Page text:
Donetsk (Ukraine) (AFP) - The Kremlin announced plans on Monday for a second aid convoy into Ukraine, heightening tensions on the eve of crunch talks, while fresh clashes raged along the border and around the main rebel-held city.
A Ukrainian military spokesman said troops were battling a contingent of "10 tanks and two armoured personal carriers" flying rebel flags that had crossed a southern part of the border with Russia and was heading towards the government-held city of Mariupol.
Some 120 kilometres (75 miles) to the north, AFP journalists also witnessed heavy fighting raging to the south of Donetsk, the main rebel bastion, a day after separatist leaders said they had deployed tanks and artillery to the area.
Explosions rang out and smoke rose from towns to the south of the city. Ukraine's military said four soldiers had been killed and 31 wounded in the past 24 hours.
The latest fighting comes as Ukrainian President Petro Poroshenko and Russian leader Vladimir Putin prepare to meet for the first time in months alongside top EU officials in Minsk on Tuesday.
There was additional pressure on the talks after the Kremlin said on Monday that it planned to send another controversial aid convoy into east Ukraine "this week".
Russia sent 230 lorries carrying what it claimed was 1,800 tonnes humanitarian aid to the rebel-held city of Lugansk without Red Cross monitors on Friday after accusing Kiev of intentionally delaying the mission.
Kiev condemned the move as a "direct invasion" but the trucks returned to Russia on Saturday without incident.
"We would like to agree on the conditions to send the convoy on the same route with the same participation of Ukrainian border guards and customs officers as soon as possible," Russian Foreign Minister Sergei Lavrov told a news conference in Moscow.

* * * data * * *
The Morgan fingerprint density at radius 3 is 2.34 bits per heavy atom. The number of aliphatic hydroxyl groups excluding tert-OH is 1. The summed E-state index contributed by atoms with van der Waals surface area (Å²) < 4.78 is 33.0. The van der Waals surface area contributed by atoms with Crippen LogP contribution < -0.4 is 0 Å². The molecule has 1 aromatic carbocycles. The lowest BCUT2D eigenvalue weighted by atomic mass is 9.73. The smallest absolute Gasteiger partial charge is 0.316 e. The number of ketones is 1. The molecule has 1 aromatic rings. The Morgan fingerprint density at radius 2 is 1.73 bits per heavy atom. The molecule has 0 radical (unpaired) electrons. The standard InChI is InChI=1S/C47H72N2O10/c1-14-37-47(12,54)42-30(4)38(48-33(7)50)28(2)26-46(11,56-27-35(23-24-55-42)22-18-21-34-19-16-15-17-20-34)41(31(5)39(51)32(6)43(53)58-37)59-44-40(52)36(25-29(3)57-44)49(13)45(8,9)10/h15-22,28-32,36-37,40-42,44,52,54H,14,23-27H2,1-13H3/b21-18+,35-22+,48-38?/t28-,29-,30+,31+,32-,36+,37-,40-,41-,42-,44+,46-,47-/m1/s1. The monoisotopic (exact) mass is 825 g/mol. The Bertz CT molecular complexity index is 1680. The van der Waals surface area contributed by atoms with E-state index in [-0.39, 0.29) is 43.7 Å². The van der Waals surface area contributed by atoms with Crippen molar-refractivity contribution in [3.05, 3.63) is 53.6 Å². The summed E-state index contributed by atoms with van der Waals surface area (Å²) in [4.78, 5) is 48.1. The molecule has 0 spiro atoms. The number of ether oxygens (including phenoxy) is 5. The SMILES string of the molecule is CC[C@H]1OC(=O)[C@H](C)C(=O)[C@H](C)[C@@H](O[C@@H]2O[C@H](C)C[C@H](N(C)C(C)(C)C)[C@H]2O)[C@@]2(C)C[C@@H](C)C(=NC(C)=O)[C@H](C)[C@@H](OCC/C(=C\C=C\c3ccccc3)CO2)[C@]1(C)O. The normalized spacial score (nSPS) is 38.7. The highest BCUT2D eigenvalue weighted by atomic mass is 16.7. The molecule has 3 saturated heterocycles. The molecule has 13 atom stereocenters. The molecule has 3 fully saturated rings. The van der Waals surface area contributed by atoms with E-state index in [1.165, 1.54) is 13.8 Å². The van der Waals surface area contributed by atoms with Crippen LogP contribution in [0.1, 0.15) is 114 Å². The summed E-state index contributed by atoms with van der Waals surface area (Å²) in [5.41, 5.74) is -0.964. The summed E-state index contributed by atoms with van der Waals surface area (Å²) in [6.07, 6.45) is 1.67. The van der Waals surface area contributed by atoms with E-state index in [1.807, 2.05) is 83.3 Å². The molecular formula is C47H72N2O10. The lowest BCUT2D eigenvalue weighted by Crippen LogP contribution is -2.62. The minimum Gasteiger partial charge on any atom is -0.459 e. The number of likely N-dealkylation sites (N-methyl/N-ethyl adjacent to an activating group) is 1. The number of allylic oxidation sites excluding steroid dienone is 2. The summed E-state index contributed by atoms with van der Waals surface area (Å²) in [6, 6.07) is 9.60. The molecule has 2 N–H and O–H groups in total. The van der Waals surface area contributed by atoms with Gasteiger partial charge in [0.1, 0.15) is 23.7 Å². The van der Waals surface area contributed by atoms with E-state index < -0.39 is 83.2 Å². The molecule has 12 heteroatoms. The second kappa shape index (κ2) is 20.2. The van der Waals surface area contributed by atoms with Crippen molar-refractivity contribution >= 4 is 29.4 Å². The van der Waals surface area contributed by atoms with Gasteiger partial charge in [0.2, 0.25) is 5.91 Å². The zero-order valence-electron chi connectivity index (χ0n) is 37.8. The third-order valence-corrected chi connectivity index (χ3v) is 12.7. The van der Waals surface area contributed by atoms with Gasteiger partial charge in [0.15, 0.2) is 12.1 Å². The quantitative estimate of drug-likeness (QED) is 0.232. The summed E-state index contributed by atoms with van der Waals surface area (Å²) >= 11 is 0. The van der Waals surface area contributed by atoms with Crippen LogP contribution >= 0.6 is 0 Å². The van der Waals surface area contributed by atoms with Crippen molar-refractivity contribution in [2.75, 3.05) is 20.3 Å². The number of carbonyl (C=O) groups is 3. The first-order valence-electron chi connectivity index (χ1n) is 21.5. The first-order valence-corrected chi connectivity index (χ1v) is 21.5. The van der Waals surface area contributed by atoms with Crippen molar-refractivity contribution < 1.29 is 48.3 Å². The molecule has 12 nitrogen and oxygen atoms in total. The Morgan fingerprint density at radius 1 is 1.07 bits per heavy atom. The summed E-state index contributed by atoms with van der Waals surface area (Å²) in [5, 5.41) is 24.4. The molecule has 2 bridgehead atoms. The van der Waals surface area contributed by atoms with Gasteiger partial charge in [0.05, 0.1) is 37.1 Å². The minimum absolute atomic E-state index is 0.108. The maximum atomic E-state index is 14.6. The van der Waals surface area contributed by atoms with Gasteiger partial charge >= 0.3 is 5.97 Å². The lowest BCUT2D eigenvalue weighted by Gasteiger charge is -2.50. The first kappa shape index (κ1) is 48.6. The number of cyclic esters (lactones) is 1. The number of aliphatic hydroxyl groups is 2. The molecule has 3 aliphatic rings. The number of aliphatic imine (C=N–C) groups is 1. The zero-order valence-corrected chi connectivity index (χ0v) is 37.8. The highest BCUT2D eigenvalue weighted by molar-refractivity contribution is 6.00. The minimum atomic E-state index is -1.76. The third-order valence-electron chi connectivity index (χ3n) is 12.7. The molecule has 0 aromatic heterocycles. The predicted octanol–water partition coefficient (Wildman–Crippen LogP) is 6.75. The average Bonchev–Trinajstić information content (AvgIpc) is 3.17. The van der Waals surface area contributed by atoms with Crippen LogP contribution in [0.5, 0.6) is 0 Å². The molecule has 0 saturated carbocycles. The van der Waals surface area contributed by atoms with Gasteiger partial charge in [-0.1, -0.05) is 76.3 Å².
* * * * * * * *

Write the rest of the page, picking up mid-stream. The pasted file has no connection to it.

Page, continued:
- 'Enough disinformation' -
There were conflicting accounts of Monday's fighting along the border, which if confirmed could represent a new push by rebels in territory controlled by Kiev.
A resident in a nearby town told AFP by telephone that explosions could be heard coming from the direction of the frontier.
But Lavrov dismissed the claims, saying: "I haven't heard about it, but there has been more than enough disinformation about our invasion. No doubt some foreign newspaper will print that 'news' tomorrow."
Over 2,200 people have died and 400,000 fled their homes after more than four months of fighting that has left residents in some rebel-held cities without water or power for weeks.
Poroshenko has pledged to "talk peace" with Putin when they meet on Tuesday but insists the withdrawal of pro-Kremlin forces is the only way to end the conflict in east Ukraine.
Kiev has accused Russia of ramping up arms supplies to the rebels as government troops have cut deeper into their territory. Moscow has retorted that Ukrainian forces must cease their punishing offensive.
Lavrov played down hopes for a major breakthrough in Minsk, saying only that the talks would "facilitate the exchange of opinions" about "efforts to start the political process to settle the political crisis."
Both sides are under pressure from the international community to find a compromise.
German Chancellor Angela Merkel called for a bilateral ceasefire and tighter border controls during a visit to Kiev over the weekend while stressing support for Ukraine's territorial integrity.
She said later in an interview she wanted to find a way out of the crisis "that doesn't harm Russia" with the EU and US already having slapped the harshest economic sanctions on Moscow since the collapse of Communism.
- Tale of two parades -
Passions rose further after rebels on Sunday paraded dozens of captured soldiers past an angry crowd in the centre of Donetsk in an event timed to undermine a military parade taking place in Kiev to mark Ukraine's Independence Day.
Kiev's defence minister blasted the rebels and called the parade "a challenge not just to Ukrainian society but to the world."
Human Rights Watch decried the display as a "a blatant violation of the laws of war" and called on prisoners to be treated with dignity.
But Lavrov stirred further controversy by saying that he "didn't see anything close to what could be considered as humiliating" in images of the event.